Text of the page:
Alcohol wipes are also something great to have in bulk.  They’re not only good for cleaning wounds, but also good for cleaning that “whatever-it-is” a girl got on her finger.  Also, if you buy bandages, telfa pads, and alcohol wipes in bulk, you can use them to make personal First Aid kits with your Juniors for their badge requirement, or at any level.  Once the girls are Juniors, I would add .5g packets of antibiotic cream, as they are usually past the “I’ll stick something I’m not supposed to in my mouth” stage by then, but YTMV (Your Troop May Vary).  I feel uncomfortable giving anything more than antibiotic cream to any girl to carry around under 18, especially without parent consent.  I think now that my girls are Cadettes, I might be okay with them bringing their own pain medicine (Advil or Tylenol) or OTC allergy medicine from home with (parents’ permission) and keeping it with them, as long as they give me a heads up.  Because they may not necessarily want to come to me for Midol.

Which brings me to the next important things you should have in your kit once your girls get to a certain age.  Like say, Cadettes.  Put some supplies in your kit, make sure the girls know they are there, and make sure they know you are not going to make a big deal about it.  Once my girls were in 5th grade, I sent out an email to my troop parents and asked them to let me know when their daughter started having a period, so that I could start stocking the First Aid Kit.  I don’t need to know the details, I don’t need to know their cycle (although it might help me plan campouts and meetings for best participation – I dread the meeting when half of them are hormonally challenged and the other half are grumbling from cramps!), but I do need to know when to start carrying the appropriate supplies.

My troop’s First Aid Kit started as one of these travel kits, and then I started adding things(because it does not come packed to the gills, there is plenty of space to add).  The first thing that got added was a good pair of tweezers!  Then I added:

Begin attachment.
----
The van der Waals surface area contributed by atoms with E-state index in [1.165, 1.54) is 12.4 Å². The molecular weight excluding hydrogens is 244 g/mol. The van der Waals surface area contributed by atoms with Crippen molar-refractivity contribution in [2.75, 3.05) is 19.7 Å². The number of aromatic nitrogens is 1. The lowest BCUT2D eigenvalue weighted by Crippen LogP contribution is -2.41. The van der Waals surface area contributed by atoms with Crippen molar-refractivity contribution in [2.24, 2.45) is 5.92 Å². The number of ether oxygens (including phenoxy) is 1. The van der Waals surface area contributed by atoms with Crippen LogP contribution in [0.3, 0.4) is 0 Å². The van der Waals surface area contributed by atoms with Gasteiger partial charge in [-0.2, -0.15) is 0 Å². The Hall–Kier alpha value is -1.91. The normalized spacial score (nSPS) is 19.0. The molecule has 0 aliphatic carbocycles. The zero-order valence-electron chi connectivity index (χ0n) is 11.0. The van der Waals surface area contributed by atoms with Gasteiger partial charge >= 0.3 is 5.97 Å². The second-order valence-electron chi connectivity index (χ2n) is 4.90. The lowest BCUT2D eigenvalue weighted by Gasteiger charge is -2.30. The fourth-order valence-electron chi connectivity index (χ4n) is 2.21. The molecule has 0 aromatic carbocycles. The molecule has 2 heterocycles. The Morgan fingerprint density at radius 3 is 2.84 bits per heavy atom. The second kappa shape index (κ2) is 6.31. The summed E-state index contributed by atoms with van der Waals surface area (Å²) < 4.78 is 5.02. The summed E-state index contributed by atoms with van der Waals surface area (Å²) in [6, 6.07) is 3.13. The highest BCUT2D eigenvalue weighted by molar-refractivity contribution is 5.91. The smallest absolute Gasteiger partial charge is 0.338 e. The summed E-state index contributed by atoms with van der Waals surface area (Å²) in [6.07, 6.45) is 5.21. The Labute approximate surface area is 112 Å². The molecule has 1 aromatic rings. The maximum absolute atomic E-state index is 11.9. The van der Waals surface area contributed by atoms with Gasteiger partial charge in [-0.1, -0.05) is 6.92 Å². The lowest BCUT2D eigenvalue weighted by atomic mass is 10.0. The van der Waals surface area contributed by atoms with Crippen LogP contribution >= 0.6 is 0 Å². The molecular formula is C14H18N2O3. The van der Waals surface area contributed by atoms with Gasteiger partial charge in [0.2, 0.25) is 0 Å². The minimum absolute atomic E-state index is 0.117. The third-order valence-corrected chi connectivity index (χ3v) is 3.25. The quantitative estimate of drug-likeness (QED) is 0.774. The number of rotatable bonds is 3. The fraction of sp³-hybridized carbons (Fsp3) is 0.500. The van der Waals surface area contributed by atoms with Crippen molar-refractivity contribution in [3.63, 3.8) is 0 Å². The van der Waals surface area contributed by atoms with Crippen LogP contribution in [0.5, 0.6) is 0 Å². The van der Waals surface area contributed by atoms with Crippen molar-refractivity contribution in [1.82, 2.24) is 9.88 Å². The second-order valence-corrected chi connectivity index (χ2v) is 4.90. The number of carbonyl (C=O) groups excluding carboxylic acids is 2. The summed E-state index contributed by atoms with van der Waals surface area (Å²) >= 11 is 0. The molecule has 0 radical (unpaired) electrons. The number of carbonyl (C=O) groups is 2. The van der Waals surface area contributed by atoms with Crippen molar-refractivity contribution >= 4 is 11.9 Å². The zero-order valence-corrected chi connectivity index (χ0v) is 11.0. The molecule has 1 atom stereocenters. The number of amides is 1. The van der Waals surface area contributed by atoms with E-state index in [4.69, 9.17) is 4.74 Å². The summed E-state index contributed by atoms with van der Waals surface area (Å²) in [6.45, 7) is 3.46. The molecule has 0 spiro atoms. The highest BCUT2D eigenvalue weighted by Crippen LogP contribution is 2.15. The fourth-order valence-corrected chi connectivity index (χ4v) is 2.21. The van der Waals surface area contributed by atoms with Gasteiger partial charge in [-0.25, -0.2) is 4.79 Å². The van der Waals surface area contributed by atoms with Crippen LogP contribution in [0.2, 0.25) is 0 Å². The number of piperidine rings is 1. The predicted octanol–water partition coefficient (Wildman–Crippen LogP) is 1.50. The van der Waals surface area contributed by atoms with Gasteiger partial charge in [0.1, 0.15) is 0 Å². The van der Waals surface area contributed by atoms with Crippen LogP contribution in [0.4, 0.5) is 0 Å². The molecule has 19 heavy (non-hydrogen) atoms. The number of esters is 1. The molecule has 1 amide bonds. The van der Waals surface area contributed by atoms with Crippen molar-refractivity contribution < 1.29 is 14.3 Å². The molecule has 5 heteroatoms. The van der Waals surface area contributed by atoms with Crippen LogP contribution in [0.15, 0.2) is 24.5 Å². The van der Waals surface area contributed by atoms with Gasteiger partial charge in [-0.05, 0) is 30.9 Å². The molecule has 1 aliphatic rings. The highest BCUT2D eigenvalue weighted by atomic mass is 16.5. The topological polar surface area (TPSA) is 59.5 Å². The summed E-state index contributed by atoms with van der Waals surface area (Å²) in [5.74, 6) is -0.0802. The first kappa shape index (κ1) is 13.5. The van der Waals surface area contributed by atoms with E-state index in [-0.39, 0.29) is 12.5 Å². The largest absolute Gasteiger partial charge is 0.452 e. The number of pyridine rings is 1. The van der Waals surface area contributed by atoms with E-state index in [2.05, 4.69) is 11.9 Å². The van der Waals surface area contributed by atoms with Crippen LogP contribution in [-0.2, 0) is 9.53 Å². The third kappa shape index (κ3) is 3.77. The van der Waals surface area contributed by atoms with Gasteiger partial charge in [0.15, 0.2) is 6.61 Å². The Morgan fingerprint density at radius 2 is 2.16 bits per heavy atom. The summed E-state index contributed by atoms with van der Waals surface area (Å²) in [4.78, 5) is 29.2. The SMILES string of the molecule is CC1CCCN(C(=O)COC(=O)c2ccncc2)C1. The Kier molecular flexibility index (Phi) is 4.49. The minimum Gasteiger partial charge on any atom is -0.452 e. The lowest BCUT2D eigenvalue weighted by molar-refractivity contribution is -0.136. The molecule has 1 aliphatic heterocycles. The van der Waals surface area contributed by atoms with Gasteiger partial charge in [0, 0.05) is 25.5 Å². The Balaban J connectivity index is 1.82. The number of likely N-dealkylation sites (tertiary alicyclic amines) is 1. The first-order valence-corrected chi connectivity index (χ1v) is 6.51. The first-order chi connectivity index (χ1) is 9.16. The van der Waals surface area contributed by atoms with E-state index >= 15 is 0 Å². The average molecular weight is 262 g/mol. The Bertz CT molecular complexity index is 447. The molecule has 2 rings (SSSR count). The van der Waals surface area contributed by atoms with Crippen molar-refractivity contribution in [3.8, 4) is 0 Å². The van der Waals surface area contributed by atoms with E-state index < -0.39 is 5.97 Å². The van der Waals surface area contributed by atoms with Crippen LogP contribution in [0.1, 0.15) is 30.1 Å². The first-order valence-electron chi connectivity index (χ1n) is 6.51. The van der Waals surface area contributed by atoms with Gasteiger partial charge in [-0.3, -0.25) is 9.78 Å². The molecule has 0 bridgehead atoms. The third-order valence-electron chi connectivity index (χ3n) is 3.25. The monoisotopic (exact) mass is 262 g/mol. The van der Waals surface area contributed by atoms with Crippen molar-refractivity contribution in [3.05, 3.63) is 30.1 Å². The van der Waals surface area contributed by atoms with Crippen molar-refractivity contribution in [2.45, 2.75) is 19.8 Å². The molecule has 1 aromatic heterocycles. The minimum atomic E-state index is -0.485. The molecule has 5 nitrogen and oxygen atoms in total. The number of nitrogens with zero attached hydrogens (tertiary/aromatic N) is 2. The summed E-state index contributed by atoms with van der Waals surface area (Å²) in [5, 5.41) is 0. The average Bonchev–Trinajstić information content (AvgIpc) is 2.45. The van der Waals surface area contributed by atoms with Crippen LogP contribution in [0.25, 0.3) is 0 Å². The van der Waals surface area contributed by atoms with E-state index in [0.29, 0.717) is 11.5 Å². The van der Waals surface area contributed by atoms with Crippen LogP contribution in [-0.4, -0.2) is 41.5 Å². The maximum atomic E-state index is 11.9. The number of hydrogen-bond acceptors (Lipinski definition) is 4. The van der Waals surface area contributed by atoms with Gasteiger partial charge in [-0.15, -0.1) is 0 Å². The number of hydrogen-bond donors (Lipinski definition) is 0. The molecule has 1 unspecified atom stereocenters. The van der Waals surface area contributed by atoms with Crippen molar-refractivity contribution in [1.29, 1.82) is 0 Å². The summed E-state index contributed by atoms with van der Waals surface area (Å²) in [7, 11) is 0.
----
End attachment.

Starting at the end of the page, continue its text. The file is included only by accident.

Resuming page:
• more wipes (6?  seriously?)
  • Telfa pads
  • a tube of antibiotic cream (the packets are best for making up girl kits)
  • Advil
  • Tylenol
  • Benedryl
  • Pepto tablets
  • insect bite relief

This is by no means a prepared for anything kind of kit.  Nor will it ever be.  It is a “prepared for what I can deal with at camp” kind of kit.  There are many situations where my best option is put a girl in a car and get her to the emergency room, or call 911 and care for her until the ambulance gets to camp.  We are going to be hiking a mountain for a week, miles from civilization and adequate cell phone coverage.  If we were, I would pack a different kit.

These are some additional things that would be worth the weight to add to your kit (remember, you have to carry this with you when you go hiking):

  • poison ivy relief (I like the no touch aspect, and the no liquid aspect of these pads)
  • roll of tape (for splinters)
  • small scissors
  • moleskin
  • cotton swabs

I also wanted to mention something that I pack in our troop box, but could be considered first aid equipment: hand warmers.  Down here on the Gulf Coast, we don’t get snow, really, so when it gets down to the 20s or 30s or 40s on a camping trip, it really chills the girls to the bone (I have considerably more internal insulation).  So, I learned (and then taught) how to sleep very warmly, thanked my lucky stars I did a backyard campout so I could tell some of the parents that they needed to get their daughter a REAL sleeping bag for their birthday, and keep a stash of hand warmers to slip into sleeping bags on really cold nights.  The girls love them, the sleeping bags trap the heat all night long, and I don’t get woken up by pitiful waifs with chattering teeth. 🙂

And finally, I found so many cool/cute ideas as I was poking around Pinterest that I made a board of First Aid Badge ideas.  And since we’re Girl Scouts, I’m including SWAPs and snacks (those disgustingawesome graham cracker bandaids are in there).  Check it out here.

First Aid Kit Packing List (one of these days, I’ll have to pretty these up, they’re pretty spartan at this point, huh?)

Packing List for Camp (Troop Edition)

**Think this packing list is a little boring?  Want the updated version?  Check it out here!**

My troop packing list is something which has been handed down from Camp Trainer to student, from Camp Director to Troop Leader. I’m attaching one that I literally was emailed as part of the paperwork for a long past Service Unit Campout, and it was what I used to start my troop camp box. When my mother took Standard Troop Camp training earlier this year, she took my box and went through it piece by piece and added and subtracted according to her list from her training session (it was mostly replacing things which we ran out of, like detergent and soap).